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The Young & Restless: Turbine Art Fair

Above: Lindi Lombard's massive painting was one of the highlights of TAF

The look of distress on the face of a young artist at an art fair, when they have yet to make a sale is somewhat like the expression you might see on the last kid left outside the school gates as darkness encroaches. It is best not to watch the transactions or lack thereof, I tell Audrey Anderson, a young artist milling around the Fresh Produce stand, one of the main special projects at the Turbine Art Fair engineered to promote young (or undiscovered) artists.

It is a day into the Turbine Art Fair and there are no red dots below the three works she has on show at the Fresh Produce stand.

“It feels so competitive,” says Anderson, her eyes darting around the cavernous basement of the Turbine Hall, where all the stands of the smaller galleries or special projects are located. I want to make her feel better, but I can’t lie. The venue is packed to the rafters with art that is desirable and affordable – my wishlist keeps growing.

There is a cap on the price tags – nothing is over R40 000, so the main market is for editioned prints by known artists from Walter Battiss to Sam Nthlengethwa, whose Interiors series is available at two stands, Anton Kannemeyer, to a new generation of artists such as Mary Wafer, Stephen Hobbs, Bridget Baker, Sanelle Aggenbach, Brett Murray, Georgina Gratix, and Christian Nerf, who are fast becoming collectable names in the game. Ayanda Mabulu has a slightly contentious collage work (his paintings are far too dear for this fair) questioning the ANC’s “god” – Mandela - which is all the more subversive given it is the weekend where South Africans are engaging in charity work in the late leader’s name. Generally, the artists are white, the galleries are mostly white owned. If you want to make an argument for the lack of transformation in South Africa’s cultural sector, there is fuel here that could be ignited.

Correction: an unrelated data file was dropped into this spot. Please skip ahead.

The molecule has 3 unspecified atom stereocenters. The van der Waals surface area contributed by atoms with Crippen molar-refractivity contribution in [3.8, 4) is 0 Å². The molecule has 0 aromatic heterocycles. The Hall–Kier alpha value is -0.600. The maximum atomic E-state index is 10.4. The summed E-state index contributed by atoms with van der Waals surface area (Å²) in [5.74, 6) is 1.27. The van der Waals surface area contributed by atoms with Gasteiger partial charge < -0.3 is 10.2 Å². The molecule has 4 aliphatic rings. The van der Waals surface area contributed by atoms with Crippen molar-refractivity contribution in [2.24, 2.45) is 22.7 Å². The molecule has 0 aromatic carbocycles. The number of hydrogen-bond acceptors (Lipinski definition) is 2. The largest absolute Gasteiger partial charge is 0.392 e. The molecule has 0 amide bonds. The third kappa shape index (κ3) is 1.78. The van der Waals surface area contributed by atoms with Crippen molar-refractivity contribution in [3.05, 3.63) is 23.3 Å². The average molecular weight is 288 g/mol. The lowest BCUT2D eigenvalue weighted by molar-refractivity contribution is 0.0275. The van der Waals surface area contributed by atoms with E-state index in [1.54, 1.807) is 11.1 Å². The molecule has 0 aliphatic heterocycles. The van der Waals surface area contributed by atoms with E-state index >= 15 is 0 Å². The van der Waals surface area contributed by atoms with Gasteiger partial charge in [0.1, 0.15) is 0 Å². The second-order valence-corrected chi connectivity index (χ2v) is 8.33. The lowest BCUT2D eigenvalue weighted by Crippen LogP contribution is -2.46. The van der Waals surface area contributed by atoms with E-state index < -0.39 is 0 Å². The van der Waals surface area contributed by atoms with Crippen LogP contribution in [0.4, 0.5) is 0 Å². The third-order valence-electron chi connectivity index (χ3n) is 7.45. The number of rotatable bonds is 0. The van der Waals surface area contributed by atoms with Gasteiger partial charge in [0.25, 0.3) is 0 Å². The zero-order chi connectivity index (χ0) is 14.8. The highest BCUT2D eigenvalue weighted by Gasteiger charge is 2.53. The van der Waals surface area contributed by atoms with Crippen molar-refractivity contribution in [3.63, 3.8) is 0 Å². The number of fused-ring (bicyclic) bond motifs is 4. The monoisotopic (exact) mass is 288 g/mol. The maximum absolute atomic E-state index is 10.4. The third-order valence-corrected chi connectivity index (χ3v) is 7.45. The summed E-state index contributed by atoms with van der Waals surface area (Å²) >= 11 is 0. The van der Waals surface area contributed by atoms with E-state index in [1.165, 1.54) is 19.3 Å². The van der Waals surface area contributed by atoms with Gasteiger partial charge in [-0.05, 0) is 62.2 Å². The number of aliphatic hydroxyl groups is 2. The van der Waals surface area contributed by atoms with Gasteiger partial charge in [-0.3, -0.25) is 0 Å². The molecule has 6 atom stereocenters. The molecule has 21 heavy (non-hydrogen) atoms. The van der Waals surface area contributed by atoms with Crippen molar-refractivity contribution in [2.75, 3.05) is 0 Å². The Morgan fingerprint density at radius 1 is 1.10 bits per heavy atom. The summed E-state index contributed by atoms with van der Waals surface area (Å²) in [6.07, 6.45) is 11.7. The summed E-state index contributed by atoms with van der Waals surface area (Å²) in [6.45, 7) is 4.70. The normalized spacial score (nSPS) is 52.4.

Anderson is offering original once off painting-cum-collage-illustrations on wood, exploiting the grain, so the works are more valuable than prints, but she is a completely unproven and unknown name and only one work is sort of sexy – she has someway to go. Not that that means anything at this fair. Aside from all the artists who spend the first night buying up all the tiny Colin Richard prints at the Out of the Cube stand, are there any serious collectors or curators, local or international looking for the next big thing here? If any artist is going to earn that label soon, my bets would be on Bevan de Wet – he has work in a variety of stands and the work is getting more and more likeable. His architectural-looking-cum-Julie-Mehretu print at the Artist Proof Studio stand best shows this potential. He knows what he is doing and his execution is tight. Did anyone notice?

The buyers who flock to the Turbine Art Fair (TAF) are a different set to those that frequent galleries and the Joburg Art Fair, according to one gallerist, who claims that Glynnis Hyslop, the director of TAF, has access to a moneyed group outside of those scenes. They appeared to be a northern suburb’s crowd, slowly coming to grips with contemporary art, which is increasingly becoming hard to avoid if you want to attend social events – such as art fair openings, the Winter Sculpture Fair and such.

On the opening night people kept stopping in front of works at the Kalashnikov Gallery stand declaring in surprise they were indeed “art”, according to Matthew Dean, the co-owner of the gallery heralding a new generation of artists that will slip through the Stevenson/Goodman nets. It probably is a good thing that young artists don't go straight from university into a big established institution; they should play a little and fail without pressure. Is TAF the right platform for this to occur given it is a sales-driven event?